What Do You Want to Know- Question #3

Today’s question is from Deanna…..

 I have a few questions. Would you share with us your curriculum map? Also, I have heard of teachers who combine their reading and writing workshop conferences together, just meeting once but discussing both reading and writing. Have you ever done that? What do you recommend? One last one…how long do your students silent read each day?


I’ll take these one at a time. 🙂

My curriculum map changes every year.  This is my fourth year teaching, so I am still experimenting with what works best.  And next year I will changing from 2 classes at 2 hours each to 4 classes at 1 hr each.  This means my curriculum map will change again!  But in reading, I begin the year with my own modified version of the Fountas and Pinnell first 20 days of reading. I also use the first month to set the tone in reading workshop, as my students have not experienced it before. Then, I read Tuck Everlasting near the beginning of each year. I use this unit to teach my students how to annotate a reading (inspired by Monica Edinger!).  And around April/May, we read The Devil’s Arithmetic as part of our Holocaust unit. Holocaust education is part of our district’s mission, so it is taught at every grade level.  Oh, and I teach literary essays (using Calkins’ Units of Study) as a reading unit, usually around December.

Other than that, I teach a lot of mini-lessons, based on the needs of my students. Comprehension Connections: Bridges to Strategic Reading and Strategies That Work: Teaching Comprehension for Understanding and Engagement have been lifesavers for me.  I base my mini-lessons on our read-alouds, which change from year to year.  Right now, we are studying Greek mythology while reading The Lightning Thief as a read-aloud. This also ties in to the social studies curriculum.

In writing, I am also still experimenting.  This year I taught the following units of study:

  • writer’s notebooks
  • personal narrative
  • friendly letters
  • persuasive business letters
  • personal essay
  • research papers
  • poetry
  • multigenre research papers


For the second question, I already talked a bit about my conferencing routines here.  I do not combine reading and writing conferences, because many of my reading conferences are informal!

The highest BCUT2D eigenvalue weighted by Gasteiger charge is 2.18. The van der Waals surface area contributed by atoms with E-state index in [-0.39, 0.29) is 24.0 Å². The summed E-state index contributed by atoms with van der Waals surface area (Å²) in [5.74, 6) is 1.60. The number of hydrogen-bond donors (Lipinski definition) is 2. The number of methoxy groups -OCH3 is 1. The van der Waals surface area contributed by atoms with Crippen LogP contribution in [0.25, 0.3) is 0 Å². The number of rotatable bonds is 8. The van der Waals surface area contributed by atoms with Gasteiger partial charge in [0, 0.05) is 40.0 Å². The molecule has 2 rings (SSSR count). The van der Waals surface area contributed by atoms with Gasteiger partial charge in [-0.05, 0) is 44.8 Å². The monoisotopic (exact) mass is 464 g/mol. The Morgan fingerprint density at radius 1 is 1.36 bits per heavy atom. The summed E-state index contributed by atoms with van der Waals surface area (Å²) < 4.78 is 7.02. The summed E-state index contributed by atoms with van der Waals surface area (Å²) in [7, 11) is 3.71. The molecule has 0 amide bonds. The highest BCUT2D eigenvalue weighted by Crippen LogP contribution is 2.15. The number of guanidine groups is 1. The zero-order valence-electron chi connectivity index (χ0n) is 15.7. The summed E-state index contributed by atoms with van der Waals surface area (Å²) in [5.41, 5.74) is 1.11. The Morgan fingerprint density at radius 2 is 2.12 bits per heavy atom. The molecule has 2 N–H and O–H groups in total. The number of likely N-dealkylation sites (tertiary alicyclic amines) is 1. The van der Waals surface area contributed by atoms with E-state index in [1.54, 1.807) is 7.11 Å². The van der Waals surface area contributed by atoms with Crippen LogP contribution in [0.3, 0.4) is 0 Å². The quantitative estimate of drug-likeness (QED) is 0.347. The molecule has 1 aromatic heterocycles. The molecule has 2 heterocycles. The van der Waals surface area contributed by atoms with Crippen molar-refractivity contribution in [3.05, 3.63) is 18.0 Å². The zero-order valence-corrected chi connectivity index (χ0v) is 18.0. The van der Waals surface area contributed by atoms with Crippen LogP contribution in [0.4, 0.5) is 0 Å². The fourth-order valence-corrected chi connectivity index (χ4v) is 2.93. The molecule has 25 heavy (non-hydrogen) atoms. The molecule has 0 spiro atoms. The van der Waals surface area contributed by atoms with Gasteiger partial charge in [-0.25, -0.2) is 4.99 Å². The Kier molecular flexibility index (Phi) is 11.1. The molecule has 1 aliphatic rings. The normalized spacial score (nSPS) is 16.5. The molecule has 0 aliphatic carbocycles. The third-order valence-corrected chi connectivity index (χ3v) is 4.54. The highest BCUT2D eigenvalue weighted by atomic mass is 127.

As for silent reading; it’s the building block of my reading workshop!  At the beginning of the year, I spend a lot of time building up my students’ stamina. We begin with as little as 5 minutes of independent reading time each day, adding a few more minutes in each consecutive class.  By the middle of the year, I devote an average of 10-20 minutes each day to independent reading.  Some days, we read even more!  Plus, I train my students to pick up a book any time they have a free second.  Their novels travel with them from class to class, so they frequently read when they finish in-class assignments.  Some of them even read on line in the hallway!  But I do not skip silent reading unless it is absolutely necessary.  If I don’t make time for independent reading, why should my students?

I also model during silent reading, by reading myself.   I often spend some of the time helping students choose books or conferencing, but I make sure my students see me reading a few times each week, too.  It’s a great example to set, showing them how reading is such an integral part of my life.  Plus, the books I read are always picked up as soon as I add them to the bookshelf, because my students trust my opinion.  Plus, they spend a few days staring at the cover while watching me read and react, so they are usually dying to read the same book!  Once they finish a book we have both read, we have fantastic conversations.